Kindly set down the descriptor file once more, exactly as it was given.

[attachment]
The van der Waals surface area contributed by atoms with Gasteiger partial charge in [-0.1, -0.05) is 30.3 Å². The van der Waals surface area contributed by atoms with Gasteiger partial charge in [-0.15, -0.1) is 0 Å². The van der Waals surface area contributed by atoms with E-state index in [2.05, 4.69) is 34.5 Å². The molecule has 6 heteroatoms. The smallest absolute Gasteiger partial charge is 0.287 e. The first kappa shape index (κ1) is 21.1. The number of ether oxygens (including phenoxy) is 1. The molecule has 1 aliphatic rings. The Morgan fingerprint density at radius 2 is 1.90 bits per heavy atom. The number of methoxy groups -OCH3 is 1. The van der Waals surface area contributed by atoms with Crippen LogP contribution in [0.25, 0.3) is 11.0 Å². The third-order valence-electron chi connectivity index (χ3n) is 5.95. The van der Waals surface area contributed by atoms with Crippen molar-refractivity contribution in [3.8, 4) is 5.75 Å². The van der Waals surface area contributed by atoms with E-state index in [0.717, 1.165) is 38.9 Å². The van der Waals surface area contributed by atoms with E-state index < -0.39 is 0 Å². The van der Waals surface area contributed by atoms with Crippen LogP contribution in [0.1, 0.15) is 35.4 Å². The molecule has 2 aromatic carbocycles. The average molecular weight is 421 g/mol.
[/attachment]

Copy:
The van der Waals surface area contributed by atoms with Gasteiger partial charge in [-0.1, -0.05) is 30.3 Å². The van der Waals surface area contributed by atoms with Gasteiger partial charge in [-0.15, -0.1) is 0 Å². The van der Waals surface area contributed by atoms with E-state index in [2.05, 4.69) is 34.5 Å². The molecule has 6 heteroatoms. The smallest absolute Gasteiger partial charge is 0.287 e. The first kappa shape index (κ1) is 21.1. The number of ether oxygens (including phenoxy) is 1. The molecule has 1 aliphatic rings. The Morgan fingerprint density at radius 2 is 1.90 bits per heavy atom. The number of methoxy groups -OCH3 is 1. The van der Waals surface area contributed by atoms with Crippen LogP contribution in [0.25, 0.3) is 11.0 Å². The third-order valence-electron chi connectivity index (χ3n) is 5.95. The van der Waals surface area contributed by atoms with Crippen molar-refractivity contribution in [3.8, 4) is 5.75 Å². The van der Waals surface area contributed by atoms with E-state index in [0.717, 1.165) is 38.9 Å². The van der Waals surface area contributed by atoms with E-state index < -0.39 is 0 Å². The van der Waals surface area contributed by atoms with Crippen LogP contribution in [0.1, 0.15) is 35.4 Å². The molecule has 2 aromatic carbocycles. The average molecular weight is 421 g/mol.